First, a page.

Guiding users to set up TLS Certificates in FileZilla
- FileZilla Server has over 20 years experience providing free, open-source file transfer protocol software for client and server.
- As part of the OTF Usability Lab, Simply Secure worked with FileZilla Server to improve usability of the tool, specifically with high-risk users in mind. We conducted user research and gave design recommendations, which resulted in personas, an expert review, and new UI recommendations for creating a TLS certificate.
- The objective was a safer, easier way to set up TLS certificates using the Let’s Encrypt service through a wizard that guides users while providing explanation and reassurance.
User researchers and designers often work on projects in which the domain is new to them. Do designers need to be domain experts? Is it necessary to do months of domain research before starting a complex and technical project?
Filezilla is a well-known free and open source tool for FTP (File Transfer Protocol) users, which has been around for just over 20 years. As their website explains:
“A File Transfer Protocol (FTP) is a standardized network protocol used to transfer files between a client and a server over the internet or any other TCP/IP network. FTP has been designed to promote sharing of files, across all types of computers. A strength of FTP is the reliable and efficient bulk transfer of files. FTP is popular with website owners and web designers to upload files to the servers of their web hosting company. Another common use case is the exchange of files between companies; FTP is in many organizations the de facto method for transferring large volumes of data.”
File sharing is an essential component of a networked society, but few designers know the ins-and-outs of FTP tools. So when we enthusiastically agreed to support FileZilla with user research and design recommendations as part of the OTF Usability Lab, there was some learning that we had to do to get up to speed and tackle the unique design challenge of adding a certificate to the FileZilla server.
Specifically, our role was to work with the FileZilla team to improve usability of the tool, specifically with high-risk users in mind. We conducted user research and gave design recommendations, which resulted in personas, an expert review, and new UI recommendations for creating a TLS certificate. The objective was a safer, easier way to set up TLS certificates using the Let’s Encrypt service through a wizard that guides users while providing explanation and reassurance.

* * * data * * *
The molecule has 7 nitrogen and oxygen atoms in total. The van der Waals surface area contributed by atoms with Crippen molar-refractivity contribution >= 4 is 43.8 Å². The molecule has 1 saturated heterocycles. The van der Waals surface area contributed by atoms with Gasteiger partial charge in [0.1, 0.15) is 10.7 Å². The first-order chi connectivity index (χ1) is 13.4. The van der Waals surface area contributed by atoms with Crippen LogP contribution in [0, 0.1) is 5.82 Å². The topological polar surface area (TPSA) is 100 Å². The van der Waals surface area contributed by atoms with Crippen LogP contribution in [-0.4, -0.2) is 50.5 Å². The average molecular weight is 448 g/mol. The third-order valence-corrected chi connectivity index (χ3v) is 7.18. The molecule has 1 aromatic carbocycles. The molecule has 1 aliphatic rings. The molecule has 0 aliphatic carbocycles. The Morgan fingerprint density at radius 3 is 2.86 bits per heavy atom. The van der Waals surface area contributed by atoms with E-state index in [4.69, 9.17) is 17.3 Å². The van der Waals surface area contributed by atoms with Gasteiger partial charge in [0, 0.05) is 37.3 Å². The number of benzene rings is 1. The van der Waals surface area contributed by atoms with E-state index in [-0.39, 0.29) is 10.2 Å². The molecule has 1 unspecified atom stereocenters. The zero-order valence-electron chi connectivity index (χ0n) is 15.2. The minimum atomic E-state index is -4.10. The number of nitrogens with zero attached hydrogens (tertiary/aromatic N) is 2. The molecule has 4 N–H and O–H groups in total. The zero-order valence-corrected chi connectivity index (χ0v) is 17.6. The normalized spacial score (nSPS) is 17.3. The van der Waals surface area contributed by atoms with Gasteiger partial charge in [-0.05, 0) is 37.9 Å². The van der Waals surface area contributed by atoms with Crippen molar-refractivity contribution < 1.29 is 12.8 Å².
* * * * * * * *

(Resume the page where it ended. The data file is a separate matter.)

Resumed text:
We approached this project through the lens of the high-risk use case such as a human rights organization employees that routinely share files with human rights defenders in the field. At Simply Secure, many of our projects focus on this type of use case so we were able to draw from our previous experience.
This project was scoped in two phases. Phase 1 included foundational research (needs-finding interviews with users of secure file storage, a survey of FileZilla Server users, and comparison analysis of secure file storage tools), user personas, and an expert design review of the installation FileZilla Server and setting up a server. The high-risk persona’s needs and expert review led us to overarching design recommendations that we remembered through the project and guide future FileZilla Server improvements.
We translated our research into persona needs, then established design recommendations based on those needs.
With the foundational work completed, in Phase 2 we prioritized the user experience of the security features and settings of FileZilla, specifically setting up a TLS certificate using the Let’s Encrypt service. We wanted this process to be accessible to a high-risk user type who might be new to FTP or not have access to dedicated IT advice. For this technical challenge, we used several tactics to fill in the gaps of our knowledge.
Strategies for complex problems and technical challenges
In a kickoff call, our favorite question to ask was, “Who are your competitors?” To add to this list, we also asked colleagues and listened for alternatives mentioned in the needs-finding interviews. We compared a wide-array of tools, from CrushFTP to Signal to Airdrop, to identify patterns, good explanations, and solutions. In addition to studying the user interfaces, we also watched competitors’ how-to guides, read FAQs, and listened to conference talks.